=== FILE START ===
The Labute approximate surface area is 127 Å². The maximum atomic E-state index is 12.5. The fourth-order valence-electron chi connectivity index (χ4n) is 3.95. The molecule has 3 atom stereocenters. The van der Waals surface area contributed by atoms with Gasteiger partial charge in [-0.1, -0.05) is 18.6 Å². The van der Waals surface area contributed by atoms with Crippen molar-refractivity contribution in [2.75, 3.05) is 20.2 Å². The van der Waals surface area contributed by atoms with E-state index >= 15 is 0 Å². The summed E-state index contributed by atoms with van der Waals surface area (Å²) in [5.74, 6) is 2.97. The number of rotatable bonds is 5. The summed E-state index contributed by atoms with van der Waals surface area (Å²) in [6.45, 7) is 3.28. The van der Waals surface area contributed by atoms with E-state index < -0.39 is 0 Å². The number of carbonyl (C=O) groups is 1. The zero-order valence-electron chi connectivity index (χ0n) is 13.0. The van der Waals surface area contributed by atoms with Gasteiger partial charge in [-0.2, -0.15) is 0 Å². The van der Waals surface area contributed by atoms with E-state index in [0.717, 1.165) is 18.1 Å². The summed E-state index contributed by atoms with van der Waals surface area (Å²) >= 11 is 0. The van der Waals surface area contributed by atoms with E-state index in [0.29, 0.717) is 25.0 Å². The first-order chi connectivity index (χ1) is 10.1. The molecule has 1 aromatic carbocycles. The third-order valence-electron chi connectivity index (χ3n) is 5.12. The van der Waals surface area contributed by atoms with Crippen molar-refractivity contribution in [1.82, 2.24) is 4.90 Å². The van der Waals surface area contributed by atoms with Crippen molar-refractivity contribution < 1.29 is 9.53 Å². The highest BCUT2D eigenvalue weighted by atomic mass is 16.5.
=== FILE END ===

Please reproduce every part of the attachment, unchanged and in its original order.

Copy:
The Labute approximate surface area is 127 Å². The maximum atomic E-state index is 12.5. The fourth-order valence-electron chi connectivity index (χ4n) is 3.95. The molecule has 3 atom stereocenters. The van der Waals surface area contributed by atoms with Gasteiger partial charge in [-0.1, -0.05) is 18.6 Å². The van der Waals surface area contributed by atoms with Crippen molar-refractivity contribution in [2.75, 3.05) is 20.2 Å². The van der Waals surface area contributed by atoms with E-state index >= 15 is 0 Å². The summed E-state index contributed by atoms with van der Waals surface area (Å²) in [5.74, 6) is 2.97. The number of rotatable bonds is 5. The summed E-state index contributed by atoms with van der Waals surface area (Å²) in [6.45, 7) is 3.28. The van der Waals surface area contributed by atoms with E-state index < -0.39 is 0 Å². The number of carbonyl (C=O) groups is 1. The zero-order valence-electron chi connectivity index (χ0n) is 13.0. The van der Waals surface area contributed by atoms with Gasteiger partial charge in [-0.2, -0.15) is 0 Å². The van der Waals surface area contributed by atoms with E-state index in [0.717, 1.165) is 18.1 Å². The summed E-state index contributed by atoms with van der Waals surface area (Å²) >= 11 is 0. The van der Waals surface area contributed by atoms with E-state index in [0.29, 0.717) is 25.0 Å². The first-order chi connectivity index (χ1) is 10.1. The molecule has 1 aromatic carbocycles. The third-order valence-electron chi connectivity index (χ3n) is 5.12. The van der Waals surface area contributed by atoms with Crippen molar-refractivity contribution in [1.82, 2.24) is 4.90 Å². The van der Waals surface area contributed by atoms with Crippen molar-refractivity contribution < 1.29 is 9.53 Å². The highest BCUT2D eigenvalue weighted by atomic mass is 16.5.